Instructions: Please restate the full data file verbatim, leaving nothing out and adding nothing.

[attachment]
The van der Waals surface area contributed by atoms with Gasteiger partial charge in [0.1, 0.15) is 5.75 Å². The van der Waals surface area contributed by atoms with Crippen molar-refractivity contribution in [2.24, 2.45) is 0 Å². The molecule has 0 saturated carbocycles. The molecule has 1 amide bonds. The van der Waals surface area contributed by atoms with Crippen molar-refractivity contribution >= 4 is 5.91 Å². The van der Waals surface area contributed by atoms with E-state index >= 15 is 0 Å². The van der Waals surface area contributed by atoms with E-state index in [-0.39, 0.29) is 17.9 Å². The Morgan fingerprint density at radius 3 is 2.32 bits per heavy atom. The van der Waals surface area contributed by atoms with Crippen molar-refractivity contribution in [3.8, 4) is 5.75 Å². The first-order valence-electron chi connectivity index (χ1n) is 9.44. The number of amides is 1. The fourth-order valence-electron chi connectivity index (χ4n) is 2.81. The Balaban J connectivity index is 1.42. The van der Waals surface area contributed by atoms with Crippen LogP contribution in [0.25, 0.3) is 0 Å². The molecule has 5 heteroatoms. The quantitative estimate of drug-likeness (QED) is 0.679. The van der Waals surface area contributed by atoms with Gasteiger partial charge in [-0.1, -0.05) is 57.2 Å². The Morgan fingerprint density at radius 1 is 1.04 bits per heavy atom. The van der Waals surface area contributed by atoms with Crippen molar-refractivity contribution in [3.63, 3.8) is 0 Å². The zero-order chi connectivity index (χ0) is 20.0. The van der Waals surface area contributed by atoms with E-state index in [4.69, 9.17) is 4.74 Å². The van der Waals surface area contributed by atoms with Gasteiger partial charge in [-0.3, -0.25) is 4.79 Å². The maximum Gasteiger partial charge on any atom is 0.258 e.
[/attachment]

The van der Waals surface area contributed by atoms with Gasteiger partial charge in [0.1, 0.15) is 5.75 Å². The van der Waals surface area contributed by atoms with Crippen molar-refractivity contribution in [2.24, 2.45) is 0 Å². The molecule has 0 saturated carbocycles. The molecule has 1 amide bonds. The van der Waals surface area contributed by atoms with Crippen molar-refractivity contribution >= 4 is 5.91 Å². The van der Waals surface area contributed by atoms with E-state index >= 15 is 0 Å². The van der Waals surface area contributed by atoms with E-state index in [-0.39, 0.29) is 17.9 Å². The Morgan fingerprint density at radius 3 is 2.32 bits per heavy atom. The van der Waals surface area contributed by atoms with Crippen molar-refractivity contribution in [3.8, 4) is 5.75 Å². The first-order valence-electron chi connectivity index (χ1n) is 9.44. The number of amides is 1. The fourth-order valence-electron chi connectivity index (χ4n) is 2.81. The Balaban J connectivity index is 1.42. The van der Waals surface area contributed by atoms with Crippen LogP contribution in [0.25, 0.3) is 0 Å². The molecule has 5 heteroatoms. The quantitative estimate of drug-likeness (QED) is 0.679. The van der Waals surface area contributed by atoms with Gasteiger partial charge in [-0.1, -0.05) is 57.2 Å². The Morgan fingerprint density at radius 1 is 1.04 bits per heavy atom. The van der Waals surface area contributed by atoms with Crippen molar-refractivity contribution in [3.63, 3.8) is 0 Å². The zero-order chi connectivity index (χ0) is 20.0. The van der Waals surface area contributed by atoms with E-state index in [4.69, 9.17) is 4.74 Å². The van der Waals surface area contributed by atoms with Gasteiger partial charge in [-0.3, -0.25) is 4.79 Å². The maximum Gasteiger partial charge on any atom is 0.258 e.